Austrian Finance Minister Calls for Active Cryptocurrency Regulation

Europe is not a region where cryptocurrency regulation appears to be a big issue. For now, the European Union, as well as the European Central Bank, have no real plans to change their hands-off approach when it comes to cryptocurrency. In Austria, however, it seems there is a growing demand for active cryptocurrency regulation.

The Austrian Finance Minister and Cryptocurrency

It has become apparent that the Austrian finance minister wants to regulate Bitcoin and other cryptocurrencies moving forward. The big question when topics like these arise is how it will be achieved and whether or not it is even viable. The popularity of Bitcoin and altcoins should not be underestimated on a global scale. In fact, it seems this popularity is only increasing as time progresses.

To some financial industry players, the popularity of Bitcoin and other cryptocurrencies is perceived as a threat. This new form of money is attracting so much attention, it is only normal that government officials want to regulate this industry. Austrian Finance Minister Hartwig Loger is one of those people who wish to introduce Bitcoin regulation sooner rather than later. He considers these currencies to be on the same level as gold and derivatives.

While this news does indicate there is no plan to ban cryptocurrencies in Austria, it’s not necessarily a positive development either. With warnings being sent out to the Austrian Central Bank, the National Bank, and the Financial Market Authority, it will be pretty interesting to see how all of these entities respond to this warning. Nothing new has been said other than that cryptocurrencies are a potential threat to consumers until proper regulation is put in place.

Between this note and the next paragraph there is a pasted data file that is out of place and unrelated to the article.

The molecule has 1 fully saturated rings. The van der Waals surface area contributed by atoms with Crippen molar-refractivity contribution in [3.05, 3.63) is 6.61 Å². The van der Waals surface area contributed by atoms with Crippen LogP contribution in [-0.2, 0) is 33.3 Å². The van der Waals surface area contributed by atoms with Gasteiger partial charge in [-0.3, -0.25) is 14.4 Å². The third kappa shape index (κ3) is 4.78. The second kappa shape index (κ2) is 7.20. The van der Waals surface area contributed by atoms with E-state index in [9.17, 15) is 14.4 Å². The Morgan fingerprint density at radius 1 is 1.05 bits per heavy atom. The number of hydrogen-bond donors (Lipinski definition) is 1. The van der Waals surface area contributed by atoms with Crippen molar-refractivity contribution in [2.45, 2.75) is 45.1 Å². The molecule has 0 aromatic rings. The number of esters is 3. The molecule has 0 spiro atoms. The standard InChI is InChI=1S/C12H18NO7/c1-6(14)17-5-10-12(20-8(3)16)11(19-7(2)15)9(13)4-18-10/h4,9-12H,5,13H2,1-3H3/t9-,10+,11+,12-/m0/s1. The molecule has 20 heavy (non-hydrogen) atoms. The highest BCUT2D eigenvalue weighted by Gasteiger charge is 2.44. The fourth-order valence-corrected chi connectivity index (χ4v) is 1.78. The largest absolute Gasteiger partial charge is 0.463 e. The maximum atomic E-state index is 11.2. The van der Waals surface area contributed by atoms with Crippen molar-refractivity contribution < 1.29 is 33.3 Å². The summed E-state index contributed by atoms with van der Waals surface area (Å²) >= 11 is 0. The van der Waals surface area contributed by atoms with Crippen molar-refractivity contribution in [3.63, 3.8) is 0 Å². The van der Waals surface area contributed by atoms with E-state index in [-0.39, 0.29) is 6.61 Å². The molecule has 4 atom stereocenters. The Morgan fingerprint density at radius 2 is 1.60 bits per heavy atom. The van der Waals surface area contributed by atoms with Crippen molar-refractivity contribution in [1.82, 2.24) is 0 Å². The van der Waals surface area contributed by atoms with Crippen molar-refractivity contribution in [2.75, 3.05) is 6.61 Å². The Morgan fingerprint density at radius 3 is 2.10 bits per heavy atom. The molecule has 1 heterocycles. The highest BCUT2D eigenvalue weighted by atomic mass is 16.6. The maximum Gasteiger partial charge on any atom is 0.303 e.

It is interesting to see Loger make a case that cryptocurrencies are a “valuable tool” in the fight against money laundering and terrorism financing. About a year ago, it seemed the entire financial sector was convinced Bitcoin and similar currencies would only facilitate these illegal activities. This mind shift among industry experts should not go unnoticed, as it shows that the true potential of Bitcoin is slowly coming to the surface.

Assuming Loger’s proposal is turned into law, classifying Bitcoin as gold and derivatives would certainly shake things up a bit. All cryptocurrency transactions worth EUR 10,000 or more would be subject to both AML and KYC procedures to ensure no illegal activity takes place. How this will be achieved remains to be determined. Exchanges and other service providers have already implemented such countermeasures, but doing so for individual on-chain transactions may be quite a challenge.

For the time being, it seems nothing will change in Austria anytime soon. The government is aware of cryptocurrency and that there is no actual regulation as of right now. Whether or not this means it will introduce such measures moving forward is difficult to predict. No real decisions are expected to be made prior to the summer, but things can change rather quickly when it comes to regulating this innovative form of money.